Clifford Martin Will (born 1946) is a Canadian-born theoretical physicist noted for his contributions to general relativity.
Clifford M. Will
|Alma mater||McMaster University (B.Sc. 1968) |
California Institute of Technology (PhD 1971)
|Known for||Post-Newtonian expansions|
|Awards||Albert Einstein Medal (2019)|
|Institutions||University of Chicago (1972–1974) |
Stanford University (1974–1981)
Washington University in St. Louis (1981–2012)
University of Florida (2012–present)
|Thesis||Theoretical Frameworks for Testing Relativistic Gravity: Parametrized Post-Newtonian Formalism (1971)|
|Academic advisors||Kip Thorne|
Will was born in Hamilton, Ontario. In 1968, he earned a B.Sc. from McMaster University. At Caltech, he studied under Kip Thorne, earning his Ph.D. in 1971. He has taught at the University of Chicago and Stanford University, and in 1981 joined the faculty of Washington University in St. Louis. In 2012, he moved to a faculty position at the University of Florida.
Will's theoretical work has centered on post-Newtonian expansions of approximate solutions to the Einstein field equation, a notoriously difficult area which forms the theoretical underpinnings essential for such achievements as the indirect verification by Russell Hulse and Joseph Taylor of the existence of gravitational radiation from observations of a binary pulsar.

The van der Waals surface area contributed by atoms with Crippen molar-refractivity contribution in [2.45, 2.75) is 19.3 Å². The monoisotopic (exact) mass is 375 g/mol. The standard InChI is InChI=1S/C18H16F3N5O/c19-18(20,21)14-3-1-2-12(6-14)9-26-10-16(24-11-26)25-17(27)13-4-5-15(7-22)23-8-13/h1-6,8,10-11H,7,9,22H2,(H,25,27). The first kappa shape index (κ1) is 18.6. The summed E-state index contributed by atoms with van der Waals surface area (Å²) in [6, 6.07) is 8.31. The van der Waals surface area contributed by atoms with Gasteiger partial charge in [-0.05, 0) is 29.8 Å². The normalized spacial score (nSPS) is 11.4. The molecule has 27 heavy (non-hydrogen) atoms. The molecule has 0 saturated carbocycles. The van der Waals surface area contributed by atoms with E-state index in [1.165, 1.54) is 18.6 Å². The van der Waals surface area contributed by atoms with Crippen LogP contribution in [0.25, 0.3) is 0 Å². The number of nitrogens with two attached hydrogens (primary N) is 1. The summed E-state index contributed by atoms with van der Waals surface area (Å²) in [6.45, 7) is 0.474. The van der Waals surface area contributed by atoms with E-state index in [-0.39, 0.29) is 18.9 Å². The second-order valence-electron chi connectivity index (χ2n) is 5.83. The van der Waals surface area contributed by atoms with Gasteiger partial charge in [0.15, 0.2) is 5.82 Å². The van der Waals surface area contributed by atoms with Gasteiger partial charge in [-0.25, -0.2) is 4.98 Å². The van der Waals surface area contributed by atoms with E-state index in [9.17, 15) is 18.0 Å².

Will's book reviewing experimental tests of general relativity is widely regarded as the essential resource for research in this area; his popular book on the same subject was listed by The New York Times as one of the 200 best books published in 1986.
Will was a Guggenheim Fellow for the academic year 1996–1997. From 2009 to 2018, Will was the editor-in-chief of IOP Publishing's journal Classical and Quantum Gravity.
He was elected a Fellow of the American Physical Society in 1989  and elected to the National Academy of Sciences in 2007.
In 2019, Will received the Albert Einstein Medal, awarded each year since 1979 by the Albert Einstein Society in Bern, Switzerland, for his "important contributions to General Relativity, in particular including the Post-Newtonian expansions of approximate solutions of the Einstein field equations and their confrontation with experiments."
According to the NASA ADS database, the h-index of Professor Will is 57.